This year, even more retailers are planning to keep their stores open on Thanksgiving Day, a trend that may be threatening to turn the nation’s annual day of thanksgiving into just another holiday shopping day.
Writing for the Associated Press, Anne D’Innocenzio cites the story of one woman who was so offended last year when her relatives left immediately after Thanksgiving dinner to go shopping that she is now refusing to cook another holiday meal for her relatives again.
“They barely finished,” says the 28-year-old Kimberly Mudge Via, who lives in Boone, N.C. “They thanked me and left their plates on the counter.”
It’s a scene that may soon be playing out across the country as more and more retailers are getting the jump of Black Friday by opening their stores earlier and earlier each year. Those that opened in the wee hours of the morning on Friday are now pushing up their opening times into Thanksgiving to compete with other chain stores that are doing the same.
Stores like Target, Toys R Us, Macy’s, Wal-Mart and Kohl’s are among at least a dozen major retailers who are planning to open their doors on Thanksgiving.
D’Innocenzio interviewed Roger Beahm, professor of marketing at the Wake Forest University School of Business in Winston-Salem, N.C., who estimates that within five years, most chain stores will be open all day on Thanksgiving.
“The floodgates have opened,” Beahm says. “People will turn Thanksgiving Day shopping into a tradition as they historically have on the day after Thanksgiving … And stores don’t want to be left behind.”
There’s plenty of incentive for retailers to keep their doors open with many of them reaping 40 percent of their annual revenue in these last two months of the year.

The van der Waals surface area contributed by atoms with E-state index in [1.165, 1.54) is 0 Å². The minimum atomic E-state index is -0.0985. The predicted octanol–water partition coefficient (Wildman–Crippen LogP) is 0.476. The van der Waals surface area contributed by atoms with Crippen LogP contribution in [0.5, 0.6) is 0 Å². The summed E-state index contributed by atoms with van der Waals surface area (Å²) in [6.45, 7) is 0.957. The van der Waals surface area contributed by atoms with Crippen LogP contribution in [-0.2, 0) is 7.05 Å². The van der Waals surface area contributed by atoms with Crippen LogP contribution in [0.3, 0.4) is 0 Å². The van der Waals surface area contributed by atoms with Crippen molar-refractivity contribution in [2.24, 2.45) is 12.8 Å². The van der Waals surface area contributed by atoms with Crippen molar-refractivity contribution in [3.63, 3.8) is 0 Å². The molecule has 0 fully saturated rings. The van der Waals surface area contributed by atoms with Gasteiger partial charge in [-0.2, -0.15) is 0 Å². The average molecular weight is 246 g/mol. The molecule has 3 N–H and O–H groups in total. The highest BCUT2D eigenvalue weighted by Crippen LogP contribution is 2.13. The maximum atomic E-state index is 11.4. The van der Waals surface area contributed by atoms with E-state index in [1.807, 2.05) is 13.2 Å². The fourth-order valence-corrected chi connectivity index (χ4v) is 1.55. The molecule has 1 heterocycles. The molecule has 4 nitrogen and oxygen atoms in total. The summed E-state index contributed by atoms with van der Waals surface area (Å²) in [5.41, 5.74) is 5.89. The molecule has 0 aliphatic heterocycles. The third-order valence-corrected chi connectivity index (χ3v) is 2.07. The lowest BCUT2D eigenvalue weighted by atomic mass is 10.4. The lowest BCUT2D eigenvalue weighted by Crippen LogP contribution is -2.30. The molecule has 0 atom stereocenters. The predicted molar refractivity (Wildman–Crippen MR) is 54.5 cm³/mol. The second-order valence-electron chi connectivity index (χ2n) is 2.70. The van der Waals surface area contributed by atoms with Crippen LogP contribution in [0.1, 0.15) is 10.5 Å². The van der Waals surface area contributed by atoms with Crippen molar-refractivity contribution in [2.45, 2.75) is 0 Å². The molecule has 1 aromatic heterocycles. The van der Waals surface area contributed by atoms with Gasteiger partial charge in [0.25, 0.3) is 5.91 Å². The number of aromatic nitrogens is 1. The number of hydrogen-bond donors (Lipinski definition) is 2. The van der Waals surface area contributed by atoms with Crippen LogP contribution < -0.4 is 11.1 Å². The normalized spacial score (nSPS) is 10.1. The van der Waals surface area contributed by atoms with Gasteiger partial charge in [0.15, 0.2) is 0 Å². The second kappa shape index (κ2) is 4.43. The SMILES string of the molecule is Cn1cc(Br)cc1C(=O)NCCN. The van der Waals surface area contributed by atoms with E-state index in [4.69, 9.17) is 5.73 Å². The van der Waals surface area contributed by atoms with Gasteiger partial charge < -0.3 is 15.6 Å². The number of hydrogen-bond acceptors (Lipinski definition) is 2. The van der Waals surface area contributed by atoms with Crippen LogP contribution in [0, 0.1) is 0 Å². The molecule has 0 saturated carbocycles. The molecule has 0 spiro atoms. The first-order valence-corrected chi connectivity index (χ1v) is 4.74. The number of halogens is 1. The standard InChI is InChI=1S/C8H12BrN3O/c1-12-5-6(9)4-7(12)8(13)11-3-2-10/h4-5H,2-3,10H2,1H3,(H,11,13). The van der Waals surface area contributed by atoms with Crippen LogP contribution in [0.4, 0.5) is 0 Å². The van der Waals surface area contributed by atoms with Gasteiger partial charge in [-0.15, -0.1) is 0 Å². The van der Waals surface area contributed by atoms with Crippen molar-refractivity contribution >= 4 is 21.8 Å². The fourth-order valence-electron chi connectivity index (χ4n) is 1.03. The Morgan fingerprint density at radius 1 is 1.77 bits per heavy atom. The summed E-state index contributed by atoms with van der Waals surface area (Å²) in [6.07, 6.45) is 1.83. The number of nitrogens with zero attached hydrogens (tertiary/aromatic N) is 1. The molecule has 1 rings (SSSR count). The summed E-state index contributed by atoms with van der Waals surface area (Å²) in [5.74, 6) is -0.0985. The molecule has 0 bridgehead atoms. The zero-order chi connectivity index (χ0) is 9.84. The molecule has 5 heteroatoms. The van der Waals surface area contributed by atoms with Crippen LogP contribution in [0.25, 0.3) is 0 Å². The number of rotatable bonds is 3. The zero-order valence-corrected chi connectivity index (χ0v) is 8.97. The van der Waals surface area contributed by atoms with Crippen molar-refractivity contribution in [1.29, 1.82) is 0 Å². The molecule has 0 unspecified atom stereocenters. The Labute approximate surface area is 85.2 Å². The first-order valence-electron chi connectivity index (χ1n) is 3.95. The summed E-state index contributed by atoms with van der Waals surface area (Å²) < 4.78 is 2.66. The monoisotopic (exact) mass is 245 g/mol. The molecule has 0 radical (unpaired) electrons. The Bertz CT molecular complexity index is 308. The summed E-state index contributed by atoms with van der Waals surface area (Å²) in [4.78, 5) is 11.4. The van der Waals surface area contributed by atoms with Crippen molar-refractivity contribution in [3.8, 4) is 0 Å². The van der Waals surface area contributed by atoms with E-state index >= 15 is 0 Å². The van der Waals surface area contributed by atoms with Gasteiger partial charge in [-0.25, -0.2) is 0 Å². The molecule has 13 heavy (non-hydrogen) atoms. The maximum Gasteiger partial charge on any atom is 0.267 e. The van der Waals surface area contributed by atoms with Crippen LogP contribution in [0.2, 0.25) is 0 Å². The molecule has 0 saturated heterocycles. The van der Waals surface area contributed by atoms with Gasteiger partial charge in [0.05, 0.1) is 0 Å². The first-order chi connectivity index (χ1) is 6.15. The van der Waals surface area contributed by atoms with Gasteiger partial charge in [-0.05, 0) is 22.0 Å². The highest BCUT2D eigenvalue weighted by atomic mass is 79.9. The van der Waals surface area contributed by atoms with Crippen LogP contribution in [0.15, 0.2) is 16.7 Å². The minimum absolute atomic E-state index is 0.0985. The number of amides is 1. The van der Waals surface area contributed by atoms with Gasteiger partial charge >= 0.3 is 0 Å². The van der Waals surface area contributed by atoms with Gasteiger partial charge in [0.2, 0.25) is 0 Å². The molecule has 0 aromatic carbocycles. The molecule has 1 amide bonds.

“But so far, it’s unclear whether opening on Thanksgiving boosts retailers’ top line or simply pushes forward sales from Friday,” D’Innocenzio writes.
“Last year, it was the latter: Sales on Thanksgiving were $810 million last year, an increase of 55 percent from the previous year as more stores opened on the holiday, according to Chicago research firm ShopperTrak. But business dropped 1.8 percent to $11.2 billion on Black Friday, though it still was the biggest shopping day last year. That day accounted for about 4.3 percent of holiday sales last year.”
Retailers say they’re just responding to the demands of some of their customers – but not all of them. According to D’Innocenzio, some angry customers have even threatened to boycott retailers who violate the importance of the holiday by luring people away from their families and into shopping malls.
“I think it’s turning into a day of greed _ for shoppers and stores,” said Jennifer Gillis, 49, who refused to shop at Sears and Kmart last year because of how they commercialized Thanksgiving.
Thankfully, some retailers are refusing to go along with the trend.
Travis Smith, CEO and president of Jo Ann Fabric and Craft is planning to open at 6 a.m. on Black Friday morning. “We believe it is important for our team members to be able to spend this time with their loved ones,” he said.
B.J.’s Wholesale Club is also refusing to open on Thanksgiving. “Once again, BJ’s is bucking the trend of putting sales on Thanksgiving above family time,” BJ’s said in a statement. The stores will open at 7:00 a.m. on Black Friday.
Costco is another retailer whose doors will remain closed on Thanksgiving. “Our employees work especially hard during the holiday season, and we simply believe that they deserve the opportunity to spend Thanksgiving with their families,” said Paul Latham, the company’s vice president for membership and marketing, in an email to The Huffington Post. “Nothing more complicated than that.”
Nordstrom is also keeping it’s doors closed, and isn’t too worried about the loss of sales because they make more money during their annual anniversary sale in July than on Black Friday. According to company spokesman Colin Johnson, their stores have a long-standing tradition of not unveiling their Christmas decorations until Black Friday.
“This goes back as long as anybody here can remember,” Johnson said. “Over the years we’ve heard a lot from our customers, and they appreciate that we take this approach.”
A movement is afoot to save Thanksgiving from the commercialism that has already turned the Christmas season into a meaningless buying frenzy. This Facebook page is seeking “likes” from consumers who want to mark the holiday in the way it was intended – as a time for family and friends to gather to give thanks to God for all of His blessings.
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